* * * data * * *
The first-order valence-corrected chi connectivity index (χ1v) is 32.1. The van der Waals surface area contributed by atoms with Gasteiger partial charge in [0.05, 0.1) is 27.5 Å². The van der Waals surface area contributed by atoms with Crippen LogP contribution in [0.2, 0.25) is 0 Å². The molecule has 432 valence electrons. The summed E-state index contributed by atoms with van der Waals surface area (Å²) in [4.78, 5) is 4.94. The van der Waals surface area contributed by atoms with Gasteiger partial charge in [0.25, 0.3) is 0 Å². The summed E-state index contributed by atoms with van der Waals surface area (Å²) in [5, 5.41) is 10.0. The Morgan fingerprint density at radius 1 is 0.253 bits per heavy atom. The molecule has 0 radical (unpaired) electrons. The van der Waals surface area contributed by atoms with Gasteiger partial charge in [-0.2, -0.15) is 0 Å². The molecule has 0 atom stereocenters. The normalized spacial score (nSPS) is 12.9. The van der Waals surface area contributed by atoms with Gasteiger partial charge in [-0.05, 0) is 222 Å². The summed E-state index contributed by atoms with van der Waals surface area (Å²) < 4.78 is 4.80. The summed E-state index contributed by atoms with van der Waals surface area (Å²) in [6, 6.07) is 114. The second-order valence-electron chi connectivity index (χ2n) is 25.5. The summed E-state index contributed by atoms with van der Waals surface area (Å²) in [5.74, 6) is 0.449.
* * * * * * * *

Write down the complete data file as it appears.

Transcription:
The first-order valence-corrected chi connectivity index (χ1v) is 32.1. The van der Waals surface area contributed by atoms with Gasteiger partial charge in [0.05, 0.1) is 27.5 Å². The van der Waals surface area contributed by atoms with Crippen LogP contribution in [0.2, 0.25) is 0 Å². The molecule has 432 valence electrons. The summed E-state index contributed by atoms with van der Waals surface area (Å²) in [4.78, 5) is 4.94. The van der Waals surface area contributed by atoms with Gasteiger partial charge in [0.25, 0.3) is 0 Å². The summed E-state index contributed by atoms with van der Waals surface area (Å²) in [5, 5.41) is 10.0. The Morgan fingerprint density at radius 1 is 0.253 bits per heavy atom. The molecule has 0 radical (unpaired) electrons. The van der Waals surface area contributed by atoms with Gasteiger partial charge in [-0.2, -0.15) is 0 Å². The molecule has 0 atom stereocenters. The normalized spacial score (nSPS) is 12.9. The van der Waals surface area contributed by atoms with Gasteiger partial charge in [-0.05, 0) is 222 Å². The summed E-state index contributed by atoms with van der Waals surface area (Å²) < 4.78 is 4.80. The summed E-state index contributed by atoms with van der Waals surface area (Å²) in [6, 6.07) is 114. The second-order valence-electron chi connectivity index (χ2n) is 25.5. The summed E-state index contributed by atoms with van der Waals surface area (Å²) in [5.74, 6) is 0.449.